Photo: Chris Ray

Spring Bird Quest Updates

Read a special message from Mark Chao about Spring Bird Quest 2020.

Saturday, May 30 and Sunday, May 31

After six days of very warm weather, spring migration seems to be essentially over. Now we are in the heart of the breeding season, as recent arrivals are busy finding territories, pairing up, and building nests, while those birds that arrived earlier are already raising young.

Miyoko, Tilden, and I visited the Goetchius Wetland Preserve again on Saturday. The vegetation in the grassland and marsh have become tall and less passable, so we didn’t venture in very far, out of reluctance to trample the habitat. But we did turn up a calling Black-billed Cuckoo and eked out an Eastern Kingbird (one last SBQ pun – not planned), which I somehow missed on all my other Land Trust outings in May.

And on Sunday, the last day of this modified SBQ, I got a message from Suan Yong about a very exciting bird in Mary’s Woods, which is in the southern part of the Goetchius Wetland Preserve, accessible from the Caroline Grove Cemetery on Route 79.  I dropped everything to go chase this bird, but alas, didn’t find it. But at least Suan got a great photo – a red-morph Eastern Screech-Owl. He says it was almost within touching distance.

Red-morph Eastern Screech-Owl photo by Suan Yong

Eastern Screech-Owls are usually very difficult to see by day. I think that they may come out into the open by daylight more in late spring, when they’re crowded out of their nest cavities by growing babies, and when they might be more inclined to ramp up their foraging with more mouths to feed. This owl is in cryptic posture, which many owl species adopt to enhance their camouflage when they feel they’ve been seen – in this case, a futile attempt, given the color contrast between plumage and tree bark. (Screech-owls come in both gray and red morphs.  Red screech-owls like this one are more common to our south, but rare in our area.)

Great find, Suan!

In the end, my month-long Spring Bird Quest species tally reached 118, accumulated on 22 visits to 11 preserves.  

Campbell Meadow, Dryden:  3 visits, 46 species

Etna Nature Preserve, Etna:  1 visit, 29 species

Genung Nature Preserve, Freevillle:  5 visits, 70 species

Goetchius Wetland Preserve, Caroline:  5 visits, 66 species

Kingsbury Woods Conservation Area, Danby:  1 visit, 35 species

Lindsay-Parsons Biodiversity Preserve, West Danby:  1 visit, 49 species

Logan Hill Nature Preserve, Candor:  2 visits, 65 species

Dorothy McIlroy Bird Sanctuary, Summerhill:  1 visit, 41 species

Roy H. Park Preserve, Dryden:  1 visit, 41 species

Salmon Creek Bird Sanctuary, Lansing:  1 visit, 37 species

Sweedler Preserve at Lick Brook, Ithaca:  1 visit, 19 species

Donations are still coming in (and are still most welcome at, but already I think we can project a gift total to the Land Trust of at least $4,000, well within the usual SBQ range. Many thanks to all who have given, who are considering a SBQ donation now, and who have been supporting the Land Trust already.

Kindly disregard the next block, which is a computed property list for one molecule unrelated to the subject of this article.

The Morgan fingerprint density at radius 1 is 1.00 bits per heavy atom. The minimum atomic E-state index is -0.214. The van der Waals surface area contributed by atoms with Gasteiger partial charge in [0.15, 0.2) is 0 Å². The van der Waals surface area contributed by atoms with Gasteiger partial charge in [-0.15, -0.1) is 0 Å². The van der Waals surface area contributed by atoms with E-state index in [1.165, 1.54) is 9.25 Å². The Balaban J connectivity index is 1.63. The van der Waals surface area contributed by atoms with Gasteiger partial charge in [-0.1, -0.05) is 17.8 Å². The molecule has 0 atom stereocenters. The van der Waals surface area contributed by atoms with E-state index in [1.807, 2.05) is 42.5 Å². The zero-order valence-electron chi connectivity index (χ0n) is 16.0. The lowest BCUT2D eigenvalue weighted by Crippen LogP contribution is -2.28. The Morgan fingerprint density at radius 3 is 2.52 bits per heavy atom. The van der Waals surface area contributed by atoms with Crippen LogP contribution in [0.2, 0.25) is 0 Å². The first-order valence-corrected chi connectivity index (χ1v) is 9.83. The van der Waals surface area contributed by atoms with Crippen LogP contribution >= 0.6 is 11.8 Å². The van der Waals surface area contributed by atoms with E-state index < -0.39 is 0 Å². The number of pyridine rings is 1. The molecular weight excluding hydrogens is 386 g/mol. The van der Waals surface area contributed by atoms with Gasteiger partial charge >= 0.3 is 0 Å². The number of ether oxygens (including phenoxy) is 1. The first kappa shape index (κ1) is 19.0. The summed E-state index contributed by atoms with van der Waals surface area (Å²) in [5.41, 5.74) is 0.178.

I’ve had so many great experiences on Land Trust properties this month…I thank you very much for letting me share some of them with you.  Most of all, I thank the Land Trust for all of its work in preserving these lands and many more throughout our region, for us people and the birds we love.

Monday, May 25

I had two brief outings to Land Trust preserves on Memorial Day. In the late morning, Miyoko and I visited the Salmon Creek Bird Sanctuary in Lansing, where we found the expected excellent variety of forest-edge and forest-interior birds, including Hooded, Blue-winged, and Chestnut-sided Warblers, plus several Yellow-throated Vireos and many Rose-breasted Grosbeaks and Veeries.

Here we also had the opportunity to pay our Memorial Day respects to John Rouse, a Continental Army captain during the Revolutionary War, who is buried here in a roadside family plot.

Photo by Mark Chao

The gravestone reads as follows.

In memory of Deacon John Rouse, a Revolutionary officer, who lived and died a devoted Christian and patriot, who departed this life January 19, 1834, aged 92 years, 1 month

Photo: Mark Chao

According to the Ithaca Journal, Rouse was born in 1741 in Dutchess County. He enlisted in the revolutionary army in 1775, eventually rising to the rank of captain in 1777, when he marched his men north to resist the advance of General Burgoyne from Canada. He was present at Burgoyne’s surrender at the second Battle of Saratoga. Husband of Hannah Smith and father of ten children, Rouse moved to the Finger Lakes in 1814 to be near his daughter Mary and her family. Lansing was founded three years later.

Shortly after sunset, I decided to close the long weekend at the Goetchius Wetland Preserve in Caroline. There I found the bird surprise of the day – at least five male American Woodcocks calling and displaying. What a fine surprise to find them still courting in such good numbers, with apparently undiminished gusto! I even got sight confirmation of one woodcock in the waning light, as the bird flew right in front of me and then rose on rapidly whirring wings in its wheeling display flight.